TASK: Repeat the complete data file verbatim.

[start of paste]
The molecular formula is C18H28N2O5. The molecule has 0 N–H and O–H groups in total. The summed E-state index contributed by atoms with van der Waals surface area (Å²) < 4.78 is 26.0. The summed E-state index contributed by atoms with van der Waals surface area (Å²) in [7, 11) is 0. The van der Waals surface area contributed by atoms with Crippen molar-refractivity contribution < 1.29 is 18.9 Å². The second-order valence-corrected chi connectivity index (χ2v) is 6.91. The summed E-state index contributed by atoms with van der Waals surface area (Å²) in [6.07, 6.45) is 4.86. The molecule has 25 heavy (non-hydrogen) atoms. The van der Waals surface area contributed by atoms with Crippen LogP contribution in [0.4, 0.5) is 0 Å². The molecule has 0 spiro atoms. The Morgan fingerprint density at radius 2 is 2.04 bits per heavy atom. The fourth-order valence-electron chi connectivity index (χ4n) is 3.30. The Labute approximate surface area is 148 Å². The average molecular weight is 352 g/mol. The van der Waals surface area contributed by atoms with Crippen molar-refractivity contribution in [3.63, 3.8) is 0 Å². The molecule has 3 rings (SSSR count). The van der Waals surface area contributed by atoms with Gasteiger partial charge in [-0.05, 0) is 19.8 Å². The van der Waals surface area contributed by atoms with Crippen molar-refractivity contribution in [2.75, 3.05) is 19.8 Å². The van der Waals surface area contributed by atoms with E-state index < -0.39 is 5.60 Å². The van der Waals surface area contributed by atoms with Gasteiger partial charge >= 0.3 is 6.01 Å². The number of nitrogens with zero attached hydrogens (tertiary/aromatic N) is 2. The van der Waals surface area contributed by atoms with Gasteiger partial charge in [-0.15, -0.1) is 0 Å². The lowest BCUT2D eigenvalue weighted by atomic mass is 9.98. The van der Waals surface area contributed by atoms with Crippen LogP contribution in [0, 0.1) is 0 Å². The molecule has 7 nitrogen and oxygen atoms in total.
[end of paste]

The molecular formula is C18H28N2O5. The molecule has 0 N–H and O–H groups in total. The summed E-state index contributed by atoms with van der Waals surface area (Å²) < 4.78 is 26.0. The summed E-state index contributed by atoms with van der Waals surface area (Å²) in [7, 11) is 0. The van der Waals surface area contributed by atoms with Crippen molar-refractivity contribution < 1.29 is 18.9 Å². The second-order valence-corrected chi connectivity index (χ2v) is 6.91. The summed E-state index contributed by atoms with van der Waals surface area (Å²) in [6.07, 6.45) is 4.86. The molecule has 25 heavy (non-hydrogen) atoms. The van der Waals surface area contributed by atoms with Crippen LogP contribution in [0.4, 0.5) is 0 Å². The molecule has 0 spiro atoms. The Morgan fingerprint density at radius 2 is 2.04 bits per heavy atom. The fourth-order valence-electron chi connectivity index (χ4n) is 3.30. The Labute approximate surface area is 148 Å². The average molecular weight is 352 g/mol. The van der Waals surface area contributed by atoms with Crippen molar-refractivity contribution in [3.63, 3.8) is 0 Å². The molecule has 3 rings (SSSR count). The van der Waals surface area contributed by atoms with Gasteiger partial charge in [-0.05, 0) is 19.8 Å². The van der Waals surface area contributed by atoms with Crippen molar-refractivity contribution in [2.75, 3.05) is 19.8 Å². The van der Waals surface area contributed by atoms with E-state index < -0.39 is 5.60 Å². The van der Waals surface area contributed by atoms with Gasteiger partial charge >= 0.3 is 6.01 Å². The number of nitrogens with zero attached hydrogens (tertiary/aromatic N) is 2. The van der Waals surface area contributed by atoms with Gasteiger partial charge in [-0.15, -0.1) is 0 Å². The lowest BCUT2D eigenvalue weighted by atomic mass is 9.98. The van der Waals surface area contributed by atoms with Crippen LogP contribution in [0, 0.1) is 0 Å². The molecule has 7 nitrogen and oxygen atoms in total.